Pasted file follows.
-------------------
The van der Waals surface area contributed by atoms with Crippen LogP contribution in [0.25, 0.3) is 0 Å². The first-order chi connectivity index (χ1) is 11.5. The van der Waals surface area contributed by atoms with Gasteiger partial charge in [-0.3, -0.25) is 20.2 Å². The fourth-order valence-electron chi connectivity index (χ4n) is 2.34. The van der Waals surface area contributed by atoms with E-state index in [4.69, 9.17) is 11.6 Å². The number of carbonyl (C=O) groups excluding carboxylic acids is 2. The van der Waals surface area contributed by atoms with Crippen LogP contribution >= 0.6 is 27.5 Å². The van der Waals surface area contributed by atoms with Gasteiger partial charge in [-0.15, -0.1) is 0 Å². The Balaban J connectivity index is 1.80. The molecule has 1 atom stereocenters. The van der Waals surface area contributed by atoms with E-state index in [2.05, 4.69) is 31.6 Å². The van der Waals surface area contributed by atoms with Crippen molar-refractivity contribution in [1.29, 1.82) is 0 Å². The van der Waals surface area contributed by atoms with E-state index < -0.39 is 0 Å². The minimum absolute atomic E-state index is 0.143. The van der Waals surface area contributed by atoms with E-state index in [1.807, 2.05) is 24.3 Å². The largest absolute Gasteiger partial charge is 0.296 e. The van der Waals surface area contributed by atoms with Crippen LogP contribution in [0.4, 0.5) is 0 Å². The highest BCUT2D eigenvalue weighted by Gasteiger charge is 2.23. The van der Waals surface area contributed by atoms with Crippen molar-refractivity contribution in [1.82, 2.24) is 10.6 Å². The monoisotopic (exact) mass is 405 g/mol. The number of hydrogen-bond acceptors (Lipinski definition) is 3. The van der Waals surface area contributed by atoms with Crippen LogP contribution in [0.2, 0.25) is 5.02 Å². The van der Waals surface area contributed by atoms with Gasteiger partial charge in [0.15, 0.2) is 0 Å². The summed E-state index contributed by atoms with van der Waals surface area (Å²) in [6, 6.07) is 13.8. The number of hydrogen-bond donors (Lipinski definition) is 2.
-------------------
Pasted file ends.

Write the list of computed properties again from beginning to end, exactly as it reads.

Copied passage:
The van der Waals surface area contributed by atoms with Crippen LogP contribution in [0.25, 0.3) is 0 Å². The first-order chi connectivity index (χ1) is 11.5. The van der Waals surface area contributed by atoms with Gasteiger partial charge in [-0.3, -0.25) is 20.2 Å². The fourth-order valence-electron chi connectivity index (χ4n) is 2.34. The van der Waals surface area contributed by atoms with E-state index in [4.69, 9.17) is 11.6 Å². The number of carbonyl (C=O) groups excluding carboxylic acids is 2. The van der Waals surface area contributed by atoms with Crippen LogP contribution >= 0.6 is 27.5 Å². The van der Waals surface area contributed by atoms with Gasteiger partial charge in [-0.15, -0.1) is 0 Å². The Balaban J connectivity index is 1.80. The molecule has 1 atom stereocenters. The van der Waals surface area contributed by atoms with E-state index in [2.05, 4.69) is 31.6 Å². The van der Waals surface area contributed by atoms with Crippen molar-refractivity contribution in [1.29, 1.82) is 0 Å². The van der Waals surface area contributed by atoms with E-state index < -0.39 is 0 Å². The minimum absolute atomic E-state index is 0.143. The van der Waals surface area contributed by atoms with E-state index in [1.807, 2.05) is 24.3 Å². The largest absolute Gasteiger partial charge is 0.296 e. The van der Waals surface area contributed by atoms with Crippen LogP contribution in [0.4, 0.5) is 0 Å². The highest BCUT2D eigenvalue weighted by Gasteiger charge is 2.23. The van der Waals surface area contributed by atoms with Crippen molar-refractivity contribution in [1.82, 2.24) is 10.6 Å². The monoisotopic (exact) mass is 405 g/mol. The number of hydrogen-bond acceptors (Lipinski definition) is 3. The van der Waals surface area contributed by atoms with Crippen LogP contribution in [0.2, 0.25) is 5.02 Å². The van der Waals surface area contributed by atoms with Gasteiger partial charge in [0.15, 0.2) is 0 Å². The summed E-state index contributed by atoms with van der Waals surface area (Å²) in [6, 6.07) is 13.8. The number of hydrogen-bond donors (Lipinski definition) is 2.